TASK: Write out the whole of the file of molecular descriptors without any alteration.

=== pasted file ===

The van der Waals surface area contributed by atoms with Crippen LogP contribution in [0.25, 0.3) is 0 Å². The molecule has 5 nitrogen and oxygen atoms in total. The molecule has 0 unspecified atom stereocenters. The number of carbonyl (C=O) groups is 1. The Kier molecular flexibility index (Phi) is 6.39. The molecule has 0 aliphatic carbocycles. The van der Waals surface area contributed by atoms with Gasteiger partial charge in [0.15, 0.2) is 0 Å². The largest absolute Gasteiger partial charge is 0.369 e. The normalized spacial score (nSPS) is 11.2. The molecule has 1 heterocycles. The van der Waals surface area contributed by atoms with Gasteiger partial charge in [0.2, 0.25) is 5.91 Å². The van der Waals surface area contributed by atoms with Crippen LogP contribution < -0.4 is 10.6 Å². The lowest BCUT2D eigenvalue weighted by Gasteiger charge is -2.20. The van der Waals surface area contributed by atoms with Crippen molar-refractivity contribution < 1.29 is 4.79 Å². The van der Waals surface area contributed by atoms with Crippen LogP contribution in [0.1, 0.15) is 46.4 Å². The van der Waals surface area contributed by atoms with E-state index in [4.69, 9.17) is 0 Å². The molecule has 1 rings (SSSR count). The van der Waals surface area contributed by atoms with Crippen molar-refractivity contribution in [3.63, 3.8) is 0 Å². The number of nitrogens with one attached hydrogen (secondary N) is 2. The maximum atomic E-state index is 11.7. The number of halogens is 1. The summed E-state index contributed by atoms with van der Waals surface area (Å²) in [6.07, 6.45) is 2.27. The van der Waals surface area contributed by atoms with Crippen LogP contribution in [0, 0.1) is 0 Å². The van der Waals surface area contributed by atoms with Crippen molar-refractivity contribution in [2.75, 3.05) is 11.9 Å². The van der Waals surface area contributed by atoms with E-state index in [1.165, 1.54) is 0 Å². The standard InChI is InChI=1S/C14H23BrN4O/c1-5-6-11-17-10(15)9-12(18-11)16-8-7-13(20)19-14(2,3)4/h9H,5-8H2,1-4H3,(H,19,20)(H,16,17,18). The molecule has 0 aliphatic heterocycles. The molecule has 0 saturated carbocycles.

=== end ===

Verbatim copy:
The van der Waals surface area contributed by atoms with Crippen LogP contribution in [0.25, 0.3) is 0 Å². The molecule has 5 nitrogen and oxygen atoms in total. The molecule has 0 unspecified atom stereocenters. The number of carbonyl (C=O) groups is 1. The Kier molecular flexibility index (Phi) is 6.39. The molecule has 0 aliphatic carbocycles. The van der Waals surface area contributed by atoms with Gasteiger partial charge in [0.15, 0.2) is 0 Å². The largest absolute Gasteiger partial charge is 0.369 e. The normalized spacial score (nSPS) is 11.2. The molecule has 1 heterocycles. The van der Waals surface area contributed by atoms with Gasteiger partial charge in [0.2, 0.25) is 5.91 Å². The van der Waals surface area contributed by atoms with Crippen LogP contribution < -0.4 is 10.6 Å². The lowest BCUT2D eigenvalue weighted by Gasteiger charge is -2.20. The van der Waals surface area contributed by atoms with Crippen molar-refractivity contribution < 1.29 is 4.79 Å². The van der Waals surface area contributed by atoms with Crippen LogP contribution in [0.1, 0.15) is 46.4 Å². The van der Waals surface area contributed by atoms with E-state index in [4.69, 9.17) is 0 Å². The molecule has 1 rings (SSSR count). The van der Waals surface area contributed by atoms with Crippen molar-refractivity contribution in [3.63, 3.8) is 0 Å². The number of nitrogens with one attached hydrogen (secondary N) is 2. The maximum atomic E-state index is 11.7. The number of halogens is 1. The summed E-state index contributed by atoms with van der Waals surface area (Å²) in [6.07, 6.45) is 2.27. The van der Waals surface area contributed by atoms with Crippen LogP contribution in [0, 0.1) is 0 Å². The van der Waals surface area contributed by atoms with Crippen molar-refractivity contribution in [2.75, 3.05) is 11.9 Å². The van der Waals surface area contributed by atoms with E-state index in [1.165, 1.54) is 0 Å². The standard InChI is InChI=1S/C14H23BrN4O/c1-5-6-11-17-10(15)9-12(18-11)16-8-7-13(20)19-14(2,3)4/h9H,5-8H2,1-4H3,(H,19,20)(H,16,17,18). The molecule has 0 aliphatic heterocycles. The molecule has 0 saturated carbocycles.